from The American Heritage® Dictionary of the English Language, 5th Edition.

  • noun One who practices sorcery; a wizard.

from The Century Dictionary.

  • noun A fish of the family Nettastomidæ, found in the deep sea, having a fragile body and a thin skin charged with black pigment.
  • noun Originally, one who casts lots; one who divines or interprets by the casting of lots; hence, one who uses magic arts in divination or for other ends; a wizard; an enchanter; a conjurer.

from the GNU version of the Collaborative International Dictionary of English.

  • noun A conjurer; an enchanter; a magician.

from Wiktionary, Creative Commons Attribution/Share-Alike License.

  • noun fantasy, folklore A magician or wizard, sometimes specifically male.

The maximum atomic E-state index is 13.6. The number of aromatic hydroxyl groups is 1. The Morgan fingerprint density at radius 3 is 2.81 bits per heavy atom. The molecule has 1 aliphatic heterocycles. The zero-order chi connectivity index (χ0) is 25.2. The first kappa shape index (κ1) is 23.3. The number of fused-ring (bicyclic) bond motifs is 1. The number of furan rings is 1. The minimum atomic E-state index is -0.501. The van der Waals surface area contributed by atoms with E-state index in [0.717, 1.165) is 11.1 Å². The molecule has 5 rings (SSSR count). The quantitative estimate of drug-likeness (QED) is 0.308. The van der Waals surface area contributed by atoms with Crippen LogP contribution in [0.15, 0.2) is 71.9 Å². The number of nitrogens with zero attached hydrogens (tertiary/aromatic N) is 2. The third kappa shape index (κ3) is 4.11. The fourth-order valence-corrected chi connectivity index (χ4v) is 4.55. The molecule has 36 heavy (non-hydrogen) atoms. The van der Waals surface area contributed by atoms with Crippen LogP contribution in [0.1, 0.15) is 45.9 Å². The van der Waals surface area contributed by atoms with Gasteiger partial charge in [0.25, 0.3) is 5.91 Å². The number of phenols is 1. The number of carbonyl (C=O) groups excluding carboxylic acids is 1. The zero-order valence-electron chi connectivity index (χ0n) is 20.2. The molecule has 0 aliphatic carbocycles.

from WordNet 3.0 Copyright 2006 by Princeton University. All rights reserved.

  • noun one who practices magic or sorcery


from The American Heritage® Dictionary of the English Language, 4th Edition

[Middle English sorser, sorcerer, from Old French sorcier, from Vulgar Latin *sortiārius, from Latin sors, sort-, lot, fortune; see ser- in Indo-European roots.]

from Wiktionary, Creative Commons Attribution/Share-Alike License

From Old French sorcier, ultimately from Latin sors ("oracular response").



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  • SorcErER

    May 7, 2008

  • This spelling 'sorcerer' is strongly preferred to 'sorceror' (over 20:1 on raw Google hits), and the -or doesn't occur in BNP and isn't even mentioned in the OED as an alternative (though it does occur in the quotations with a sic against it).

    That actually surprises me: I thought it was one of those where fluctuation was more standard, as with adviser/advisor, conjurer/conjuror, imposter/impostor.

    March 24, 2009